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Contexts of and Relations between Early Writing Systems

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Unravelling the relationships between early writing systems

Ancient writing systems are often viewed in isolation, or through simple linguistic relationships. Now we are beginning to understand how they fit together on a cultural level

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What do ancient writing systems mean in social and cultural contexts? What can the links between them tell us about former societies, and how information spread between them? These questions often go unanswered, as writing systems are boiled down to a basic method of linguistic representation, visualising essential connections in ‘family trees’. “Such simplistic ways of understanding writing gloss over the complex ways in which writing is passed on and adapted from one society to another,” says Philippa Steele, senior research associate from the Faculty of Classics at the University of Cambridge and CREWS project coordinator. In the CREWS project, which was funded by the European Research Council, a team of scholars set out to understand the development of ancient writing systems and practices, and how they existed in a cultural context. “We sought to use interdisciplinary approaches to create a more holistic conception of what writing meant to people around the ancient Mediterranean,” notes Steele.

Exploring ancient inscriptions

The project focused on several case studies of inscriptions from the ancient Aegean, eastern Mediterranean and Levant. These represent relatively mature writing systems, and offer much to analyse in terms of contact and social context. “The wider eastern Mediterranean area has unparalleled value for studying a number of writing systems that thrived in this strongly interconnected area over the course of the 2nd and 1st millennia BC,” explains Steele. Some of these writing systems are related, such as the alphabetic system originally invented by speakers of a Semitic language in Egypt, which would go on to inspire the Phoenician, Greek, Phrygian, Etruscan and Roman alphabets (among others).

Analysis from a range of approaches

The CREWS project assembled a team of scholars each bringing their own expertise, such as linguistics, epigraphy and archaeology. This meant the researchers had to find new approaches to linguistic analysis that worked in synergy with each other. “For instance, linguistic and material approaches to inscriptions are usually done separately, but by bringing them together we can show how changes in writing techniques and implements actually also affect the repertoire of signs and sign shapes used in a writing system to convey linguistic information,” explains Steele. The project also established a new agenda for studying the context of writing as a social practice, one which relies on sociocultural customs and attitudes.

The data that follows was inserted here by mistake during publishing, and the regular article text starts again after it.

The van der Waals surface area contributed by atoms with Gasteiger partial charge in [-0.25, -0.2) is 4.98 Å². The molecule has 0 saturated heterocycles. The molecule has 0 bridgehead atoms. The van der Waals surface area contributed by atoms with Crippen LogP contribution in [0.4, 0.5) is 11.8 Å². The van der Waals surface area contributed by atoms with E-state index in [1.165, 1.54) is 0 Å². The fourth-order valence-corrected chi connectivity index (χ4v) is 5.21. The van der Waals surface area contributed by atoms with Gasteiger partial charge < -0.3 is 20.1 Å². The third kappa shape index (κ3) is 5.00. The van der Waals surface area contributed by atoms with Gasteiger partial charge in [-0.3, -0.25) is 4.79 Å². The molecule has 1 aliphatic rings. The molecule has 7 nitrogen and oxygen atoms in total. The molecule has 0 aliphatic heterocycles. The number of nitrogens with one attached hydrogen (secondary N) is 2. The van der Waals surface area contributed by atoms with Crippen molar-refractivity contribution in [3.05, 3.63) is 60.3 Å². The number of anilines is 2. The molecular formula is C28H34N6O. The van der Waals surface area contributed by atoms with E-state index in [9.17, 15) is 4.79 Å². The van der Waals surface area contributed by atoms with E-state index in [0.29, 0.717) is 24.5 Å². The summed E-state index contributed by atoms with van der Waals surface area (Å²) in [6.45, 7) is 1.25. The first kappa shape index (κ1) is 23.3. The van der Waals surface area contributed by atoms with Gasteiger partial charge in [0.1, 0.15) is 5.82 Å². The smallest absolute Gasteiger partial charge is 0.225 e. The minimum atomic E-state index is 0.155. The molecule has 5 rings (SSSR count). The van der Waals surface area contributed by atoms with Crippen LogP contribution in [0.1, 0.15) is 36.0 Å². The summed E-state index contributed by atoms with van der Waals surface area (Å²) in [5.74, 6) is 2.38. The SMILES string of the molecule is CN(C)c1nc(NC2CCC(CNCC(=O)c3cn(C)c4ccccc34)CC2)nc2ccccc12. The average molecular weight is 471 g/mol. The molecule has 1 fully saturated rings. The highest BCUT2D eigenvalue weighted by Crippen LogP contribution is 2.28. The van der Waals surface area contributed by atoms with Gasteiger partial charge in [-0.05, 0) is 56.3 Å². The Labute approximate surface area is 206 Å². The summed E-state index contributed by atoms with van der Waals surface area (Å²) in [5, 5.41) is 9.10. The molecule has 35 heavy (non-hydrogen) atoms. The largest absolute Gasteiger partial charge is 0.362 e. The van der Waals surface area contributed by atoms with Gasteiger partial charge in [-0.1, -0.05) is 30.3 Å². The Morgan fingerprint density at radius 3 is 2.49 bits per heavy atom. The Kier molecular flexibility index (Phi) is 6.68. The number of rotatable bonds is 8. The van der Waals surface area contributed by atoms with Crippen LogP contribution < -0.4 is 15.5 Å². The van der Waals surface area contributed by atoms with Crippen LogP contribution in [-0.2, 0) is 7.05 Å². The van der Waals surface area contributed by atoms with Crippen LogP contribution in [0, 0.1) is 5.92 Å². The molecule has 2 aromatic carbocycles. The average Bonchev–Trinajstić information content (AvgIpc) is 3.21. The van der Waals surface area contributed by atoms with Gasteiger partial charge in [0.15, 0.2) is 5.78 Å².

Forging new links in the academic community

The project produced a wide range of new findings. The use of alphabetic cuneiform in the Bronze Age city of Ugarit, in modern-day Syria, for example, can be seen as a response to complex social and political tensions at the time. ”Interdisciplinary approaches are necessary to gain a proper understanding of what writing is and does,” adds Steele. “No two writing traditions are the same.” The CREWS project also held three successful conferences, including one in 2019 – Exploring the Social and Cultural Contexts of Historic Writing Systems – which fostered particularly long-lasting collaborations between a number of scholars from across disparate fields. The conference also led to new research efforts to support endangered writing traditions of the modern day. “Beyond the individual research successes of the project, I was particularly proud to have created a ‘brand’ in CREWS that became well known globally among both academic and non-academic audiences,” says Steele.

Keywords

CREWS, ancient, writing, systems, cultural, social, contexts

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